ABOUT | This annual showcase is the culmination of two or more years work by the Master of Fine Arts graduate candidates. With its wide range of art-making approaches, the thesis exhibition provides a stimulating experience for faculty, students and museum visitors. This year’s MFA candidates are Kelsey Baker, Mohsen Bchir, Azzah Sultan, Chadchom Cheskhun, Richie Masias, Harry Mestyanek, and Qarthian.

Traveling from many places to join the cohort at WSU, these student-artists have engaged in an intense two-year interdisciplinary studio program. They met regularly with faculty members for group and individual critiques. Visiting artists and scholars provided diverse one-on-one insight into their creative work. Each artist sharpened their confidence, convictions, and skills. Their MFA Thesis Exhibition is a focused conclusion, yet it also marks an exciting transition toward their professional careers. » More …

2020 | Trimpin: Ambiente432

EXHIBITION |  January 14 – March 14 2020 (temporarily closed to the public)
(The last day of Trimpin: Ambiente432 was March 14. The installation will re-open on May 12, 2020.)

In 2016, the museum commissioned Trimpin, a ground-breaking composer and sculptor, to design and create a major new work for the WSU community. Ambiente432 debuted at the inauguration of the Jordan Schnitzer Museum of Art and has now entered the museum’s permanent collection. This January the work will be restaged in the gallery space it was originally designed for. » More …

2019 | Polly Apfelbaum: Frequently the Woods are Pink

Prints from the Collections of Jordan D. Schnitzer and His Family Foundation

EXHIBITION | August 27, 2019 – March 14, 2020
Creighton Gallery, Bruce/Floyd Gallery, Borth Gallery, Smith Gallery
Artist Lecture | September 4, 4-5 pm, CUB Auditorium, Reception | 5-6 pm, Museum Gallery

Polly Apfelbaum: Frequently the Woods are Pink, Prints from the Collections of Jordan D. Schnitzer and His Family Foundation features unique prints of extraordinary complexity from this renowned American artist. Apfelbaum creates worlds of visual wonderment. The artist’s maximalist aesthetic posits a startling idea: Beauty, exuberance, and chromatic energy are conduits to social unity. Her works convey a welcoming space where juxtaposition of seemingly incongruous colors and patterns find shared equilibrium hinting at a society in peace. » More …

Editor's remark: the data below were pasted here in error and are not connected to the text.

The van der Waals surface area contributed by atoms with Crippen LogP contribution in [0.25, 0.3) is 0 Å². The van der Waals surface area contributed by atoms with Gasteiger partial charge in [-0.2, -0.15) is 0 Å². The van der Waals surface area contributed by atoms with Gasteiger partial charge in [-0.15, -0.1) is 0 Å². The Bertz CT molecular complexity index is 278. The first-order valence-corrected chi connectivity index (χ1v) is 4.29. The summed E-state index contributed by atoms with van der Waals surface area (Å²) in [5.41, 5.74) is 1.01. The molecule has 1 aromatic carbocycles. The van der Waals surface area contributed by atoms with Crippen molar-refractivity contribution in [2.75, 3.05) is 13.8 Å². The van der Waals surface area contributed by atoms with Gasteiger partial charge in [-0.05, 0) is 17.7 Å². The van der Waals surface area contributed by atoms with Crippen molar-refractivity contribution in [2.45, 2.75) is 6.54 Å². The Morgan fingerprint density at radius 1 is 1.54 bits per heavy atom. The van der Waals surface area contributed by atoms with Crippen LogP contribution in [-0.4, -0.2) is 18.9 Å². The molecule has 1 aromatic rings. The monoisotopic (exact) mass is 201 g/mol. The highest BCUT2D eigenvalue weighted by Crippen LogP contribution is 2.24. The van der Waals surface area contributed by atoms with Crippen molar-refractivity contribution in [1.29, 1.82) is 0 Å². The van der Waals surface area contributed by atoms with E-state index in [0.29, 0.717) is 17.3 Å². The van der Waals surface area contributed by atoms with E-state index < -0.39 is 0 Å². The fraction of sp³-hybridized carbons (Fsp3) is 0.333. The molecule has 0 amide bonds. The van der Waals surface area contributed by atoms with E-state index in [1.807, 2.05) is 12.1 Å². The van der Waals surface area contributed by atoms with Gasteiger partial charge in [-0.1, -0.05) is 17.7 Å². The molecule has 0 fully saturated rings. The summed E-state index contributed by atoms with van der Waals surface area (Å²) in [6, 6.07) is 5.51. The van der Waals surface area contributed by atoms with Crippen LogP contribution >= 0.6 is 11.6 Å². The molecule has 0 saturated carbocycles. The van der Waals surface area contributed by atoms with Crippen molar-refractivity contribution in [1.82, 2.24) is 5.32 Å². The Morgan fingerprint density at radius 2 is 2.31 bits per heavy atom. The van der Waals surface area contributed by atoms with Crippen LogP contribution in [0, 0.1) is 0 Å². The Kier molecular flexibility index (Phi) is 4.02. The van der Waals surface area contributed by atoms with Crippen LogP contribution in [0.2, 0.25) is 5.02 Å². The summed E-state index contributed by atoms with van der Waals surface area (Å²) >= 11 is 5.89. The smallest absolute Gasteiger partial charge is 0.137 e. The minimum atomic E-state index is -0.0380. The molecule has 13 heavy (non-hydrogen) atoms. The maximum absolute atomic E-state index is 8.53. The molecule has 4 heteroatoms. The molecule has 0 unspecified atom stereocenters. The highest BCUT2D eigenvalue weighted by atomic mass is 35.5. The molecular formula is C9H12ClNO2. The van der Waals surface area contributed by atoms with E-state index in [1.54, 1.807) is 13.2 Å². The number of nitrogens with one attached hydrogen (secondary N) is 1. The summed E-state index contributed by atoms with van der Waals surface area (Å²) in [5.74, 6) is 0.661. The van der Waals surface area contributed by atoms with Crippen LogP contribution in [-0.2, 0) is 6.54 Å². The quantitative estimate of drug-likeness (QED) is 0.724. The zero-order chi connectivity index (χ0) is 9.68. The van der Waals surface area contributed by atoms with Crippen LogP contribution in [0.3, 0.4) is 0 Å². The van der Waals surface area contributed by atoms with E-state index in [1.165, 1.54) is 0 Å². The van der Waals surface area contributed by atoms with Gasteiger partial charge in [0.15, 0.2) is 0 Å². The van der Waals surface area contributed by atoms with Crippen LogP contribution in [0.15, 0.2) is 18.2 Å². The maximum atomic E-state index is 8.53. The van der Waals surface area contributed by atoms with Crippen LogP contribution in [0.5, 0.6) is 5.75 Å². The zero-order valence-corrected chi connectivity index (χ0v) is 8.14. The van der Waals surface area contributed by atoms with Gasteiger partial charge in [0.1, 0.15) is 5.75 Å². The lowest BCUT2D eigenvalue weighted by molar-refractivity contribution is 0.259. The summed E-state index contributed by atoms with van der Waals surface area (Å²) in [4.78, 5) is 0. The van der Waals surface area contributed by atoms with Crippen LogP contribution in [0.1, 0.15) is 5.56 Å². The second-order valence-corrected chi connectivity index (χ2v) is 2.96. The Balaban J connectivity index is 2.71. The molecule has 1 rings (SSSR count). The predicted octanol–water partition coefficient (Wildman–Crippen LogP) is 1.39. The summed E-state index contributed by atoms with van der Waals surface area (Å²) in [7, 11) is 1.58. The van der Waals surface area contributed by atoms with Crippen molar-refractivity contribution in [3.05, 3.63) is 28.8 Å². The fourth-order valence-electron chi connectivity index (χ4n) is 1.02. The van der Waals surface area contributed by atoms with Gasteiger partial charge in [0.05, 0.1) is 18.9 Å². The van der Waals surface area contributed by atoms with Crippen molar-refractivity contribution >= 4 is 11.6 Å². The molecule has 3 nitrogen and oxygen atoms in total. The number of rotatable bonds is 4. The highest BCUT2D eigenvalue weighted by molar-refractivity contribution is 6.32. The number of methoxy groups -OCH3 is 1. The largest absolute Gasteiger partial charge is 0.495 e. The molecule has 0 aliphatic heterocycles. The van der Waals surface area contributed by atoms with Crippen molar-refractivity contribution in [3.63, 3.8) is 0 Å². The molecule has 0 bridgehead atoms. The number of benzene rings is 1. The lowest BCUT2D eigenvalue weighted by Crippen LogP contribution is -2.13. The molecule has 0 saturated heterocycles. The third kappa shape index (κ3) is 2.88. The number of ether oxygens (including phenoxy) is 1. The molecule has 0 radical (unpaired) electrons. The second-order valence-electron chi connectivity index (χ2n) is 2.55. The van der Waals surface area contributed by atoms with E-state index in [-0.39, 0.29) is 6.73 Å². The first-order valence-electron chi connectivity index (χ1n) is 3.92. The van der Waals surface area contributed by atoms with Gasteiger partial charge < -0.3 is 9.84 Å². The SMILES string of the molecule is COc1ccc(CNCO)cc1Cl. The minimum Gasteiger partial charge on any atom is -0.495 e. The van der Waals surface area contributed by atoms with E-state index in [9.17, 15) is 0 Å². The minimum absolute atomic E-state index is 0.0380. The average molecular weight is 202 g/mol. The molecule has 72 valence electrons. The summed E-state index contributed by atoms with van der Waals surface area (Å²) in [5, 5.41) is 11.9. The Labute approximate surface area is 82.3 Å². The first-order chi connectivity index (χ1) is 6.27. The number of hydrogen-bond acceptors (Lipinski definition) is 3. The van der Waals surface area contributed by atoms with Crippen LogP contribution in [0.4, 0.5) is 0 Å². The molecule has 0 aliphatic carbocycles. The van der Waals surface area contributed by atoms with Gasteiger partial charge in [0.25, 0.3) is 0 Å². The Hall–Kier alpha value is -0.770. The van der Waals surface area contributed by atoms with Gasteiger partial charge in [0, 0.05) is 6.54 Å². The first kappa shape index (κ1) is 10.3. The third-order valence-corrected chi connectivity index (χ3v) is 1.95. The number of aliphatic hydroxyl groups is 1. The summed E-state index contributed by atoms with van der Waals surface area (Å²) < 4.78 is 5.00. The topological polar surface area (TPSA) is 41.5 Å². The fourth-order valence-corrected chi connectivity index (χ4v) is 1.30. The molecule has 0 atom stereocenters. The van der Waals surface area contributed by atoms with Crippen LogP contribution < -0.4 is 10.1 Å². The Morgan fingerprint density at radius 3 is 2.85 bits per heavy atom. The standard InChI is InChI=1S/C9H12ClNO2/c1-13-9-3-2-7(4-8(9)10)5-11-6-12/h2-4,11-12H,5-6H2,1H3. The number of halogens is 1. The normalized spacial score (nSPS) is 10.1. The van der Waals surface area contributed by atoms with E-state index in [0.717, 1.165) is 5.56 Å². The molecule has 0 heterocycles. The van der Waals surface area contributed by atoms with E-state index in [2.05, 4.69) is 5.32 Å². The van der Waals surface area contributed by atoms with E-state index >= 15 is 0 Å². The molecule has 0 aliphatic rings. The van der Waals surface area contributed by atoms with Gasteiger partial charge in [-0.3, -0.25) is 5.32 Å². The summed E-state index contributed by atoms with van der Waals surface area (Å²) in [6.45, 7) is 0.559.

2019 | Chiho Aoshima: City Glow

Animation in Collaboration with: Bruce Ferguson, 2005

EXHIBITION | August 20 – December 14, 2019
Pavilion Gallery

“The evolution of human civilization is great; humankind thinks nature is precious, but it is difficult for humankind and nature to coexist. I represented these two souls that cannot understand each other through the images of buildings and mountains.” – Chiho Aoshima

The museum is pleased to present Chiho Aoshima’s City Glow made possible through a prestigious loan from the Museum of Fine Arts Houston. In 2005, Aoshima collaborated with the New Zealand-based animator Bruce Ferguson to create City Glow, her first animation. This five-channel video work is a meditation on humankind’s strained relationship with nature, where forces of good and evil vie for control of the land. Using dreamlike imagery and bright colors of Japanese anime, the seven-minute narrative opens in a beautiful garden filled with exotic foliage and creatures. Gradually, a modern city of anthropomorphic skyscrapers grows from this tranquil and lush wilderness. As night falls, the city becomes a haunted wasteland; finally, demonic ghosts are banished by winged spirits, and nature flowers once again. » More …

2019 | Night Stars: The Aiken Collection

Comprised of 24 works by 16 artists

EXHIBITION: July 23 – Ongoing (temporarily closed to the public)

Artworks, like night stars, are seen across time and space—with us yesterday, today, and tomorrow.

The Mary Margaret and Richard Aiken Collection of Late Twentieth Century Works on Paper focuses on American print works created between 1965 and the mid-1990s. Comprised of 24 works by 16 artists, the collection includes artworks by renowned American artists Jennifer Bartlett, Helen Frankenthaler, Robert Rauschenberg, and Frank Stella, with additional works by international artists Francesco Clemente and Kiyoshi Saito. The artworks are bright, bold and expressive, yet artistically diverse, with examples of Abstract Expressionism, Color Field, Pop art, and Minimalism. When originally acquired by the Aikens, these artists were heralded as masters of modern and contemporary art. How then do today’s viewers consider these now-historic works, in many instances three to five decades later? Across time and space they continue to reside with us, constituting a startling range of art-making approaches and visual-culture benchmarks. » More …